Blog post

On Brecht and Method

Olivier Neveux revisits Fredric Jameson's Brecht and Method for our Jameson at 90 series.

Olivier Neveux10 June 2024

On <i>Brecht and Method</i>

It took quite a sense of historical untimeliness to publish a book devoted to Brecht on the occasion of the centenary of his birth. At that time, the playwright was treated like a dead dog, caught up in the obliteration of anything remotely signifying Marx, despised or academised and – worst of all in the artistic world – outmoded. In this respect, what is striking in reading Jameson’s powerful book, more than twenty years after its publication, is its relative indifference to current events; Brecht is not a banner here, a denigrating response to the failure of actually existing socialism or the name of a boastful claim in the face of neoliberal victory, but the object of a study, and this study is propitious for Marxists. In a way, continuing with Brecht without making him a totem (remember the playwright's warning: ‘don’t connect with the good old, but rather with the bad new’).

The choice and status of Brecht raise questions; he was not a philosopher, his thinking on art is precisely captured in his art, and the commentaries that accompany it are dialectical – and manifest – moments that spur new work. Jameson does not treat him as a philosopher, any more than he really treats him as an artist of the theatre. He reads him. We need to say a few words about the method adopted: this constantly combines a view from above, macro-historical or totalising Brecht’s work, with an approach from below, horizontal (a few lines, a poem, an extract). The text runs its course; Jameson moves quickly, gliding or leaping in a tightly organised fashion from one proposition to another, taking up Brecht’s work to make use of it, and projecting it into major questions about literature and politics, which he subjects to his interpretation of Brechtian ruses and efficacy. More precisely, he links his propositions both to Brecht’s own texts and to readings that do not have Brecht as their subject.

[book-strip index="1"]

In search of what? It is striking that his text, in contrast to so many studies of the playwright, does not come to tell his ‘truth’, to explain his major ‘terms’, such as ‘alienation’ or ‘epic theatre’; nor, fortunately, does it even offer an entrance key. Rather, it takes Brecht at his word on the consequences of his art. Consequences that are at work in Brecht: practical consequences, envisaged and theorised, but also consequences for what a work is and for the place it occupies in a historical moment and a social process.

Being unconcerned with the art of theatre – except in a few remarks, as provocative as they are stimulating, such as those on the question of identification – and uninterested in the ambiguity inherent in dramatic embodiment; in short, freed from the (albeit decisive) question of the stage, Jameson paradoxically rediscovers what had been covered up by customary usage, what Bernard Dort, who was an introducer and activist of Brecht’s work, denounced as the petrification of ‘process into procedures’. The dialectician Jameson reads the dialectician Brecht by the yardstick of the ‘Grand Method’. Dialectics and reconstitution of the work, its pedagogy, its place in the social totality – and its relationship to modernism. So, while it is possible that philosophers and Jamesonians will find things of interest for them here, and strong points for reflection, amateur ‘Brechtologists’ and ‘Brechtians’ will certainly discover, through the scattering of often surprising and counter-intuitive propositions (effect V), how to make Brecht’s work function differently, its usefulness and its uses, and will draw from it still more widely avenues for thinking, for example, about signs, allegories and so on. It is also important to mention the singular place occupied by the novum, the admirable pages on proverbiality and the insistence on the negative. But we must stop here.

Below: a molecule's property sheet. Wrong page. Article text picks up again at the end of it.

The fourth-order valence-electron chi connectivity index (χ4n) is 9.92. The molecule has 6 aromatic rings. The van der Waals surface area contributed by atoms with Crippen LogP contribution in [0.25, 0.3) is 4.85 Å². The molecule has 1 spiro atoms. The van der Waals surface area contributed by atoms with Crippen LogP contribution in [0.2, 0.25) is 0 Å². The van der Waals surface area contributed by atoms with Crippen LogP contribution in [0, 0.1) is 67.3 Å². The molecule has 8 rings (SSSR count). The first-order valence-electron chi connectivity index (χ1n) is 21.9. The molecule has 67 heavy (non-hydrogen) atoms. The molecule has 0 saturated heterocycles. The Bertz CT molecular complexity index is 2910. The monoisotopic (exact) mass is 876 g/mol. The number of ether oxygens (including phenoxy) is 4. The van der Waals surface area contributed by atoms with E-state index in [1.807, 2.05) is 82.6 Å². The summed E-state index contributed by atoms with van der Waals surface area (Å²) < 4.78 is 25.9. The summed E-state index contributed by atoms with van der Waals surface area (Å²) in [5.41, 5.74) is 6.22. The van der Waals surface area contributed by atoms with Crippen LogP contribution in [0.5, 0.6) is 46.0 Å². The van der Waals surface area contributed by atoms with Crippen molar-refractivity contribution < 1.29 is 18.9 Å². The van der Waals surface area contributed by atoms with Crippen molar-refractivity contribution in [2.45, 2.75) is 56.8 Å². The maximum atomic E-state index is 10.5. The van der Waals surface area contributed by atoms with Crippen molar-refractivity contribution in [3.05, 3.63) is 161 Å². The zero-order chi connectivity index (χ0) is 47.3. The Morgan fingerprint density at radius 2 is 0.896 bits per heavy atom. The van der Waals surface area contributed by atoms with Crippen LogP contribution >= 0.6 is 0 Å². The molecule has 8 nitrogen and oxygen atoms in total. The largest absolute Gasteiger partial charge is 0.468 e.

[book-strip index="2"]

One last thing: Jameson doesn’t bother with those academic obligations that have become neutralising. No state of the art, no formal discussion of this or that interpretation. This freedom is not the least bequest that his book offers. It reveals everything that is involved in opting for a creative reading – like a constantly repeated phrase that seeks in the object it faces the consistent and determining negativity of its freedom.

Translated by David Fernbach


See all works by Fredric Jameson here. His new book, Inventions of a Present: The Novel in its Crisis of Globalization is out on May 7.

[book-strip index="3"]

Brecht and Method
The legacy of Bertolt Brecht is much contested, whether by those who wish to forget or to vilify his politics, but his stature as the outstanding political playwright and poet of the twentieth cent...
In his most wide-ranging and accessible work, Fredric Jameson argues that postmodernism is the cultural response to the latest systemic change in world capitalism. He seeks here to crystallize a de...
Inventions of a Present
A novel is an act, an intervention, which, most often, the naïve reader takes as a representation. The novel intervenes to modify or correct our conventional notions of a situation and, in the best...
Late Marxism
In the name of an assault on “totalization” and “identity,” a number of contemporary theorists have been busily washing Marxism’s dialectical and utopian projects down the plug-hole of postmodernis...
Ideologies of Theory
Ideologies of Theory, updated and available for the first time in a single volume, brings together theoretical essays that span Fredric Jameson’s long career as a critic. They chart a body of work ...

Filed under: author-jameson-fredric, jameson-at-90